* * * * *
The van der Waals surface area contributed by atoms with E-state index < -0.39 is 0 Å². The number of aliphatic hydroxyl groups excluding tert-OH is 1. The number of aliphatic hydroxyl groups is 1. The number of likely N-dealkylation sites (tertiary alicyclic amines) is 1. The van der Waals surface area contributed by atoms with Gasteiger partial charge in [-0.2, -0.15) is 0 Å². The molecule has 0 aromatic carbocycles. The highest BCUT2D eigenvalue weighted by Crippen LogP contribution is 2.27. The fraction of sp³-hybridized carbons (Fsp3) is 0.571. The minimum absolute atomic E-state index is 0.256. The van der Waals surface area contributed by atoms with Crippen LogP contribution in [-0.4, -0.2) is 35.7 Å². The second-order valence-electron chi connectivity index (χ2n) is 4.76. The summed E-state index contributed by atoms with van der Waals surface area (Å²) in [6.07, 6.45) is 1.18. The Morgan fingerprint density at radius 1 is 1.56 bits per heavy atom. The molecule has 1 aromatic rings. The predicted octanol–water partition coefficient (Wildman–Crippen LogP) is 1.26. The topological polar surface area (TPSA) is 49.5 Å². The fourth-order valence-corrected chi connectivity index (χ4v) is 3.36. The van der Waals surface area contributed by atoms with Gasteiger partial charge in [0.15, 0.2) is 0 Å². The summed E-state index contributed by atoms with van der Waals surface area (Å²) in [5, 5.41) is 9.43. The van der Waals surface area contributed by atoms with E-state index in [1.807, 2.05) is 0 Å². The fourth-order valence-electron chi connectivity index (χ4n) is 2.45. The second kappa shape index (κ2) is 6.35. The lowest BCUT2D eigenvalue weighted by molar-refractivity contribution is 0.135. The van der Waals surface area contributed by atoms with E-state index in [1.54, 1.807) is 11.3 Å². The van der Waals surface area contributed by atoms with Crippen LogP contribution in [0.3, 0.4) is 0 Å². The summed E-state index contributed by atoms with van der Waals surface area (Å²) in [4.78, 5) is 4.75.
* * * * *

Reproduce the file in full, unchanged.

The van der Waals surface area contributed by atoms with E-state index < -0.39 is 0 Å². The number of aliphatic hydroxyl groups excluding tert-OH is 1. The number of aliphatic hydroxyl groups is 1. The number of likely N-dealkylation sites (tertiary alicyclic amines) is 1. The van der Waals surface area contributed by atoms with Gasteiger partial charge in [-0.2, -0.15) is 0 Å². The molecule has 0 aromatic carbocycles. The highest BCUT2D eigenvalue weighted by Crippen LogP contribution is 2.27. The fraction of sp³-hybridized carbons (Fsp3) is 0.571. The minimum absolute atomic E-state index is 0.256. The van der Waals surface area contributed by atoms with Crippen LogP contribution in [-0.4, -0.2) is 35.7 Å². The second-order valence-electron chi connectivity index (χ2n) is 4.76. The summed E-state index contributed by atoms with van der Waals surface area (Å²) in [6.07, 6.45) is 1.18. The Morgan fingerprint density at radius 1 is 1.56 bits per heavy atom. The molecule has 1 aromatic rings. The predicted octanol–water partition coefficient (Wildman–Crippen LogP) is 1.26. The topological polar surface area (TPSA) is 49.5 Å². The fourth-order valence-corrected chi connectivity index (χ4v) is 3.36. The van der Waals surface area contributed by atoms with Gasteiger partial charge in [0.15, 0.2) is 0 Å². The summed E-state index contributed by atoms with van der Waals surface area (Å²) in [5, 5.41) is 9.43. The van der Waals surface area contributed by atoms with E-state index in [1.807, 2.05) is 0 Å². The fourth-order valence-electron chi connectivity index (χ4n) is 2.45. The second kappa shape index (κ2) is 6.35. The lowest BCUT2D eigenvalue weighted by molar-refractivity contribution is 0.135. The van der Waals surface area contributed by atoms with E-state index in [1.54, 1.807) is 11.3 Å². The van der Waals surface area contributed by atoms with Crippen LogP contribution in [0.3, 0.4) is 0 Å². The summed E-state index contributed by atoms with van der Waals surface area (Å²) in [4.78, 5) is 4.75.